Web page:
Your Virtual Pharmacist! Sun Poisoning and Sunscreen!

by Kathy Sykes on June 21, 2011 · 1 comment

My family enjoyed a wonderful vacation in San Diego, California this past week. The weather was perfect (mid 70’s) and sunny. Since we were coming from the South where the temperture was in the mid 90’s, some of us took the California sunshine for granted.

4 out of 6 family members came away with a crispy tan (even with African American skin) and one person got sun poisoning. I have posted in the past about the need to protect your skin and yes, we did use sunscreen but sometimes direct sunlight from laying out by the pool or on the beach can be very harsh on any type of skin.

So, what is sun poisoning? I found a great explanation from my trusted source Webmd.com.

Sun poisoning may also refer to two types of reactions to sunlight. The cause is unclear, although the immune system is believed to play a role. This may occur after exposure to certain drugs or chemicals or as part of a systemic disease. But sometimes the cause is unknown.

Polymorphous light eruption (PMLE). At least one in 10 Americans is affected by PMLE, a reaction that does not appear to be linked to drugs or diseases. More common in women than in men and beginning at any age, PMLE occurs in people who are susceptible and are exposed to intense sunlight that they are not used to. For example, people living in northern climates could experience this if taking a winter vacation in a tropical climate.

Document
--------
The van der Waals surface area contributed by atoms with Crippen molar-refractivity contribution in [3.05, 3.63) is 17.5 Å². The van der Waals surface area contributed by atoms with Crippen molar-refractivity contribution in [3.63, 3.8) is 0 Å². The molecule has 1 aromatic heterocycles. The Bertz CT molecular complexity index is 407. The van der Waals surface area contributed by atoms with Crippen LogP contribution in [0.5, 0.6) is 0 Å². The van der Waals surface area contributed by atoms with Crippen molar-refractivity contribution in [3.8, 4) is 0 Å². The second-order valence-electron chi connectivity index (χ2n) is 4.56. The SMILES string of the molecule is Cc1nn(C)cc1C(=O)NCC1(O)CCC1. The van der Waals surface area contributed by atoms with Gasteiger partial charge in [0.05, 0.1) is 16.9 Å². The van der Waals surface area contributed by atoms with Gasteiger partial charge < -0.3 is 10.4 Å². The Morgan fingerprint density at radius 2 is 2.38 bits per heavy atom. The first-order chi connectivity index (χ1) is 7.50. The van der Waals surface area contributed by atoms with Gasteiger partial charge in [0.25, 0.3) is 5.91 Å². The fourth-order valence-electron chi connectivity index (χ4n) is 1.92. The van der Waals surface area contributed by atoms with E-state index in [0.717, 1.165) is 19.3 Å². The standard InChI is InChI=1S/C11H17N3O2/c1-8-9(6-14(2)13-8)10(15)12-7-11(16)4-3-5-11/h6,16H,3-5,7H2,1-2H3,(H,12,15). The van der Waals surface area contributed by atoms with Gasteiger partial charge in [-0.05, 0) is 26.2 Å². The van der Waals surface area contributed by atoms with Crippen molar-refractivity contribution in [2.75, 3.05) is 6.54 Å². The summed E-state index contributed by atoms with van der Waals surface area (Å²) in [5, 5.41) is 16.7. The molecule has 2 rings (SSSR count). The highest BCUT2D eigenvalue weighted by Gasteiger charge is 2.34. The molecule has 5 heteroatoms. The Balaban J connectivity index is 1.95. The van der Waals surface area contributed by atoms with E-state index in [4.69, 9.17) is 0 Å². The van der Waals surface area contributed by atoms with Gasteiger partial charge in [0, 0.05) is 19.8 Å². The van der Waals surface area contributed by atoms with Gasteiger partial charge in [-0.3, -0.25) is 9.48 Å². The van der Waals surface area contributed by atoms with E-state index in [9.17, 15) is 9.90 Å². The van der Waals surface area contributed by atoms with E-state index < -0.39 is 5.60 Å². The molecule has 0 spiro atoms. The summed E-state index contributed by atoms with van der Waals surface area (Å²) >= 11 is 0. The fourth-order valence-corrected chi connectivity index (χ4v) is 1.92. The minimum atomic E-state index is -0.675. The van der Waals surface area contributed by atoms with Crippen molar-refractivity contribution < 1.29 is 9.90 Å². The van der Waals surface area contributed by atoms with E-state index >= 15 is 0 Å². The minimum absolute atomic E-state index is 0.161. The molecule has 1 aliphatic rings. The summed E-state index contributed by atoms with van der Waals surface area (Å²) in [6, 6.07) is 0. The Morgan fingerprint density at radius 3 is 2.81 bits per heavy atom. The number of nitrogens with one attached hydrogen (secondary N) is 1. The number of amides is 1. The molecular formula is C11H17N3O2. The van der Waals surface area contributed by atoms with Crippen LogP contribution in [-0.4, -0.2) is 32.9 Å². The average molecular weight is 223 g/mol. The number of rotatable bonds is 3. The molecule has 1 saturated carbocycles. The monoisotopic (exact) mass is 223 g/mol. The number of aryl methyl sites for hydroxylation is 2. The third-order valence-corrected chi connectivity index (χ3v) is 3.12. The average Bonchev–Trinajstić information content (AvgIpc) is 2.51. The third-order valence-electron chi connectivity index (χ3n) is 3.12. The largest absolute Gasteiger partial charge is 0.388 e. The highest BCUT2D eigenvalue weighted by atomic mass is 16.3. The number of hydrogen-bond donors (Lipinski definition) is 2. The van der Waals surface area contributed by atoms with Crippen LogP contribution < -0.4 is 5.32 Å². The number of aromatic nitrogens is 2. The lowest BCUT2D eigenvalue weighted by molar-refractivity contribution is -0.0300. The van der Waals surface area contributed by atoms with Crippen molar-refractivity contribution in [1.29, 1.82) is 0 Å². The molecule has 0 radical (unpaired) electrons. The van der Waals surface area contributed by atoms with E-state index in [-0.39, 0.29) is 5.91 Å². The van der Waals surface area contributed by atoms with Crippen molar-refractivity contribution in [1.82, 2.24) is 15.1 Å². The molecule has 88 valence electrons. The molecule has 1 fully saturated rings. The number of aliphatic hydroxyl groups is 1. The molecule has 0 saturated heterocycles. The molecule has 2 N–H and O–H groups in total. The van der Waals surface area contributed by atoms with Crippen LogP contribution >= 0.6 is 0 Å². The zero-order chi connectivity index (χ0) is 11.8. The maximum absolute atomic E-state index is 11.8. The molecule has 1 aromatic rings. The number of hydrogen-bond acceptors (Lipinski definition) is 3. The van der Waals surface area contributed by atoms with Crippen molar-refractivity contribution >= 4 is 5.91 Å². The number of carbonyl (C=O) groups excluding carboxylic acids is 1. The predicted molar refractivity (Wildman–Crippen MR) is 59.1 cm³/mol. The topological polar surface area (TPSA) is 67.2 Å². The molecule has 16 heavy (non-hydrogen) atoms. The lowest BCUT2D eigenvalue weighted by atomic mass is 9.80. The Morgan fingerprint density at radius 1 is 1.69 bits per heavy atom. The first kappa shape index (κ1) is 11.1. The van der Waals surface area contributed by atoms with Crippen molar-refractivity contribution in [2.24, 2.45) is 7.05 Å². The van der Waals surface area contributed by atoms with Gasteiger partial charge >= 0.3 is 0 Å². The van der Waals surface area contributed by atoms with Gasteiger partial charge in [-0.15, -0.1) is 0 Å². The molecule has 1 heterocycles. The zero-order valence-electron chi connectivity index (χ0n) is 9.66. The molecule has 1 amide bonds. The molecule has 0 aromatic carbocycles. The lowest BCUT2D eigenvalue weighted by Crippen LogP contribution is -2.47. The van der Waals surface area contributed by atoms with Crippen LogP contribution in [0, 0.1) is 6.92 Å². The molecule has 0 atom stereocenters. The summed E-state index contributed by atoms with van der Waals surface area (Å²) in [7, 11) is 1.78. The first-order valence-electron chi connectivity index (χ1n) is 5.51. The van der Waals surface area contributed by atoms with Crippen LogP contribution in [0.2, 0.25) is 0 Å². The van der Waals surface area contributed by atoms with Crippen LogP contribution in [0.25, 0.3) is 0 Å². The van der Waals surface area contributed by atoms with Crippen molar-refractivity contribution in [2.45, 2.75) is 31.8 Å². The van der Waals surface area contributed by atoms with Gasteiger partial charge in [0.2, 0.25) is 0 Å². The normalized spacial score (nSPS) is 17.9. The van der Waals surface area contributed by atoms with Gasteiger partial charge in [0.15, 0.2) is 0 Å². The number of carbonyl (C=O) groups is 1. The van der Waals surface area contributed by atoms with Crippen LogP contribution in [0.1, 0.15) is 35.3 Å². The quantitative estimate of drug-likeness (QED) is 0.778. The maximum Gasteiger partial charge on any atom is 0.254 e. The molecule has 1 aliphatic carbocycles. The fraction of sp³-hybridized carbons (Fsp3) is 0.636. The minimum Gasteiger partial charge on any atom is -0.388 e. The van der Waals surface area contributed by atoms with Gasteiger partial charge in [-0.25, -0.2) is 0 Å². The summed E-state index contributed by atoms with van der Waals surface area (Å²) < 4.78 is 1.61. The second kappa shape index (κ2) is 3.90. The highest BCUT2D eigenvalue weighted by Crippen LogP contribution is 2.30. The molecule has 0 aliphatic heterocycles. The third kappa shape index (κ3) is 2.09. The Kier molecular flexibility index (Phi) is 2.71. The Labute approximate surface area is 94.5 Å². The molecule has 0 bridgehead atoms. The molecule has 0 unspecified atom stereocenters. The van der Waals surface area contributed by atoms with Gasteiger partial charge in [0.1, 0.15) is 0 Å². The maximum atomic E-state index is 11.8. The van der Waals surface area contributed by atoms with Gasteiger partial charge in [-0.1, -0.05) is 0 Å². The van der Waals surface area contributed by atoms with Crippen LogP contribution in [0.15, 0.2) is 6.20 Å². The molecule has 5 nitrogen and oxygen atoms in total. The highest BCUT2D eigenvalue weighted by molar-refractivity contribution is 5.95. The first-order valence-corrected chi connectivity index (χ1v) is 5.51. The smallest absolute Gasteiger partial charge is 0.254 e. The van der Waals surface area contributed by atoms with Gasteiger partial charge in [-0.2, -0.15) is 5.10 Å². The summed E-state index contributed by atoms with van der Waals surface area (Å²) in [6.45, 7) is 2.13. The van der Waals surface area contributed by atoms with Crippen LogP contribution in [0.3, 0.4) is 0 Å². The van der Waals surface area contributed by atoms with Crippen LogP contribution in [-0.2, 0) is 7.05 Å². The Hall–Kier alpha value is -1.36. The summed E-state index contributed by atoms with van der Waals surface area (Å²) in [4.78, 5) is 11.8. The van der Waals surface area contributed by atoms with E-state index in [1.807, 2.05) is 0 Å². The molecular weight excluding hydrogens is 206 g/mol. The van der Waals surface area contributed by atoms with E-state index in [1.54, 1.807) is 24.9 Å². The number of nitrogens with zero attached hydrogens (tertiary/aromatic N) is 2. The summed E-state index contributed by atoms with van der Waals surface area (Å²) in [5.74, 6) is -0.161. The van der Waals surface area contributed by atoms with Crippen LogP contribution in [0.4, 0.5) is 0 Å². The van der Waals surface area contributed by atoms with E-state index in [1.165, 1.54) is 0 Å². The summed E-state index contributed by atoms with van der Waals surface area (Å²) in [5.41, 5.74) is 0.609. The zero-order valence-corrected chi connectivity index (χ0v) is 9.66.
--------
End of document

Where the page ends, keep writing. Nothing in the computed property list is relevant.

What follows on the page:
In some cases, this reaction gets better each year, but some people have reactions that become more extensive without treatment. And, how much sunlight individuals can tolerate varies from person to person.

Symptoms are a severe skin rash, usually appearing within 30 minutes to several hours of going out in the sun. The rash may be itchy and have these characteristics:

  • Small bumps all over the body
  • Dense clumps of bumps
  • Hives, usually on the arms, lower legs, and chest

 

How do you choose the proper sunscreen? The most important thing is to apply sunscreen whenever you go out in extreme (and sometimes not-so-extreme) sunlight. SPF 15 is usually appropriate for most people. You must apply a generous amount all over exposed skin areas and put on under makeup also. Another key point is to cover your body with light weight clothing to prevent sun burns. It may sound weird to cover up in extreme heat, but it can save you a lot of misery.

****Disclaimer****The information given here is not to replace the medical advice of your personal physician or other healthcare professionals. Our advice is to be used as supplemental  information to be reviewed and discussed with your physician or other appropriate medical professional.

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Linda Kirk June 21, 2011 at 10:56 am

Would add that SPF level may need to be much higher. Now using 110.

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